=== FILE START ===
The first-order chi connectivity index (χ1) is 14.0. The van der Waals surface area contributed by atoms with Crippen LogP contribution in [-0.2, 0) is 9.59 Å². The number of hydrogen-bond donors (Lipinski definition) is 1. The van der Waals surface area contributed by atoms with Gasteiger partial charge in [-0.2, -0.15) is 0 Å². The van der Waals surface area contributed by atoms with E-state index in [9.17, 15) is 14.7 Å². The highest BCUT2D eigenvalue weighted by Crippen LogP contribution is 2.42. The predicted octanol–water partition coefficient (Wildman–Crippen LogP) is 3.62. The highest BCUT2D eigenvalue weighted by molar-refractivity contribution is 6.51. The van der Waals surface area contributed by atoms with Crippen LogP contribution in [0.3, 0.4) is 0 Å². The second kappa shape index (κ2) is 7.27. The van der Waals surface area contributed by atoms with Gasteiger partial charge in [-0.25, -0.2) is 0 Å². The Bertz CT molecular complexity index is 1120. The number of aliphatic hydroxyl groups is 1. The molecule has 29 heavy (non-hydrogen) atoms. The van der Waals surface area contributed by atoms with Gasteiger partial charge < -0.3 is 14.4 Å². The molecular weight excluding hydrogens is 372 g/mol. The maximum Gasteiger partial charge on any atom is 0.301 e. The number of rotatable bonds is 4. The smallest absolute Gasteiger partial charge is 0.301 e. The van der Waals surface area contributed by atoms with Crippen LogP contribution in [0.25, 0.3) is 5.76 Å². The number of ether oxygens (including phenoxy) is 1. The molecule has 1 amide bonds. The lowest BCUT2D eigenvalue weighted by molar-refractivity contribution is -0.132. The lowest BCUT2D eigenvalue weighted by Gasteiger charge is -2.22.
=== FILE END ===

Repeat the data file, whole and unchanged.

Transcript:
The first-order chi connectivity index (χ1) is 14.0. The van der Waals surface area contributed by atoms with Crippen LogP contribution in [-0.2, 0) is 9.59 Å². The number of hydrogen-bond donors (Lipinski definition) is 1. The van der Waals surface area contributed by atoms with Gasteiger partial charge in [-0.2, -0.15) is 0 Å². The van der Waals surface area contributed by atoms with E-state index in [9.17, 15) is 14.7 Å². The highest BCUT2D eigenvalue weighted by Crippen LogP contribution is 2.42. The predicted octanol–water partition coefficient (Wildman–Crippen LogP) is 3.62. The highest BCUT2D eigenvalue weighted by molar-refractivity contribution is 6.51. The van der Waals surface area contributed by atoms with Crippen LogP contribution in [0.3, 0.4) is 0 Å². The second kappa shape index (κ2) is 7.27. The van der Waals surface area contributed by atoms with Gasteiger partial charge in [-0.25, -0.2) is 0 Å². The Bertz CT molecular complexity index is 1120. The number of aliphatic hydroxyl groups is 1. The molecule has 29 heavy (non-hydrogen) atoms. The van der Waals surface area contributed by atoms with Gasteiger partial charge < -0.3 is 14.4 Å². The molecular weight excluding hydrogens is 372 g/mol. The maximum Gasteiger partial charge on any atom is 0.301 e. The number of rotatable bonds is 4. The smallest absolute Gasteiger partial charge is 0.301 e. The van der Waals surface area contributed by atoms with Crippen LogP contribution in [0.25, 0.3) is 5.76 Å². The number of ether oxygens (including phenoxy) is 1. The molecule has 1 amide bonds. The lowest BCUT2D eigenvalue weighted by molar-refractivity contribution is -0.132. The lowest BCUT2D eigenvalue weighted by Gasteiger charge is -2.22.